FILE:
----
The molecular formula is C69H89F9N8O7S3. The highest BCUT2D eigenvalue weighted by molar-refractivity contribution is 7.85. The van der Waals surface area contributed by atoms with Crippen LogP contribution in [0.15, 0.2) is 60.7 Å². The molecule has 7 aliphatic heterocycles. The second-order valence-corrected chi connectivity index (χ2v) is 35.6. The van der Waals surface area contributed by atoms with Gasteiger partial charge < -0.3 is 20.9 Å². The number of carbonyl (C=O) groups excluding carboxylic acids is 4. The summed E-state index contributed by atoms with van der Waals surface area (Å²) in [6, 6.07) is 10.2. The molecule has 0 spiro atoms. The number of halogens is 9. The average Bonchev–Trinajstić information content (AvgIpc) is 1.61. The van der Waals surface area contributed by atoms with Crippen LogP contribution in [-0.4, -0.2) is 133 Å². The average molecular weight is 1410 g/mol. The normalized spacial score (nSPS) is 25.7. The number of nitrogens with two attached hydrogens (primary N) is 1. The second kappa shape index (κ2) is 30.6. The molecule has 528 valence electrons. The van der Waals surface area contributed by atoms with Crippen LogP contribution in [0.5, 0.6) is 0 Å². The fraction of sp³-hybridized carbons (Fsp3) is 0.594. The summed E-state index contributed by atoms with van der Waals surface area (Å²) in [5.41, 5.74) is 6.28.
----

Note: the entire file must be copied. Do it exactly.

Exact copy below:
The molecular formula is C69H89F9N8O7S3. The highest BCUT2D eigenvalue weighted by molar-refractivity contribution is 7.85. The van der Waals surface area contributed by atoms with Crippen LogP contribution in [0.15, 0.2) is 60.7 Å². The molecule has 7 aliphatic heterocycles. The second-order valence-corrected chi connectivity index (χ2v) is 35.6. The van der Waals surface area contributed by atoms with Gasteiger partial charge < -0.3 is 20.9 Å². The number of carbonyl (C=O) groups excluding carboxylic acids is 4. The summed E-state index contributed by atoms with van der Waals surface area (Å²) in [6, 6.07) is 10.2. The molecule has 0 spiro atoms. The number of halogens is 9. The average Bonchev–Trinajstić information content (AvgIpc) is 1.61. The van der Waals surface area contributed by atoms with Crippen LogP contribution in [-0.4, -0.2) is 133 Å². The average molecular weight is 1410 g/mol. The normalized spacial score (nSPS) is 25.7. The number of nitrogens with two attached hydrogens (primary N) is 1. The second kappa shape index (κ2) is 30.6. The molecule has 528 valence electrons. The van der Waals surface area contributed by atoms with Crippen LogP contribution in [0.5, 0.6) is 0 Å². The fraction of sp³-hybridized carbons (Fsp3) is 0.594. The summed E-state index contributed by atoms with van der Waals surface area (Å²) in [5.41, 5.74) is 6.28.